Beached boat's diesel poses no problems
Diesel from a semi- submerged oyster boat in Foveaux Strait has been contained.
Divers plugged air vents in the fuel tanks of the Torea yesterday, which had been seeping diesel since the boat - with 23 people on board - hit rocks on Friday.
Environment Southland's Dallas Bradley said a 10-metre slick of diesel had seeped from the Torea's air vents, but it was being "carried offshore by the wind and was dispersing naturally in choppy seas".
The Torea was sitting on the seabed, with most of the deck underwater, and was holding about 2500 litres of diesel.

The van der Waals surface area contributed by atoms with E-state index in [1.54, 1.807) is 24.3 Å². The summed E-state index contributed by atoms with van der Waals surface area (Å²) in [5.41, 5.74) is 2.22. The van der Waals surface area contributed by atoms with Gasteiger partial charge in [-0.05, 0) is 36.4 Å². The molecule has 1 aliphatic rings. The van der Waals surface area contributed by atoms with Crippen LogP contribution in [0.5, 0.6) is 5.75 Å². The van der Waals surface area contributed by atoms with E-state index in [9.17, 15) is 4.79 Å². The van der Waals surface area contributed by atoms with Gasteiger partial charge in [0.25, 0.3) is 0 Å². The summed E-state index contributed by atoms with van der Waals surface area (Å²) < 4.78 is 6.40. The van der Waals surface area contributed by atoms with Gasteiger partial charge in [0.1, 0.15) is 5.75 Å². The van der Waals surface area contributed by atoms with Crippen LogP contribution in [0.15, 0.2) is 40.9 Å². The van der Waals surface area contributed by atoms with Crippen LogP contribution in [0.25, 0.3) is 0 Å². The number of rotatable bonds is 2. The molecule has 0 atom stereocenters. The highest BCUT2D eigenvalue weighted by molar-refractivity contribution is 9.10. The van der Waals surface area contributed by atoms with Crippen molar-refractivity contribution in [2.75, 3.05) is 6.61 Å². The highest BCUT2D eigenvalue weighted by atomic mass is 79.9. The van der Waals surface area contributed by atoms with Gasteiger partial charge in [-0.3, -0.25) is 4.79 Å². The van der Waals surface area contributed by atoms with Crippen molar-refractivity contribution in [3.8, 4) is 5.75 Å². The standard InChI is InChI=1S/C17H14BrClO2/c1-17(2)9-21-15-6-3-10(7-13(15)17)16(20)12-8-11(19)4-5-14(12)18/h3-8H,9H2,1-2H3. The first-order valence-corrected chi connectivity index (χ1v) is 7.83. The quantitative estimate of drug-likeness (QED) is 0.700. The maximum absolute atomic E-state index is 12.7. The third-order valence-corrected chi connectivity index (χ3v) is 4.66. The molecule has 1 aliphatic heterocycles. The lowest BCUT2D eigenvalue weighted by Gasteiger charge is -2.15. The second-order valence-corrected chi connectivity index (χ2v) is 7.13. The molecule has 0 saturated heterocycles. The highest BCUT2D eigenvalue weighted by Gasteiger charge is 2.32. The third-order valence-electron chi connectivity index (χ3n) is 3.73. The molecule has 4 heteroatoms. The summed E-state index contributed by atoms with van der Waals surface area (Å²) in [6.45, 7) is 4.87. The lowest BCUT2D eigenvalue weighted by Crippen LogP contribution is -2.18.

Environment Southland had been liaising with the Department of Conservation and iwi about the potential impact on the environment and wildlife, he said.
However, there were no concerns the diesel had caused problems, Bradley said.
"Now that the air vents have been plugged, the focus will shift to salvaging the vessel."
Responsibility for salvaging the vessel was with the Torea's owner and insurer, he said.
"Our ongoing interest is to ensure that there is no spillage of diesel from the vessel during the salvage," said Bradley.
The boat's owner, Campbell Town Seafood, declined to comment.
The Torea had been chartered for a fishing trip when it started taking on water. Skipper Peter Leask, who had 23 passengers and two crew on board, steered to nearby Ruapuke Island.
A dinghy ferried everybody onto Ruapuke from where they were rescued.
- © Fairfax NZ News
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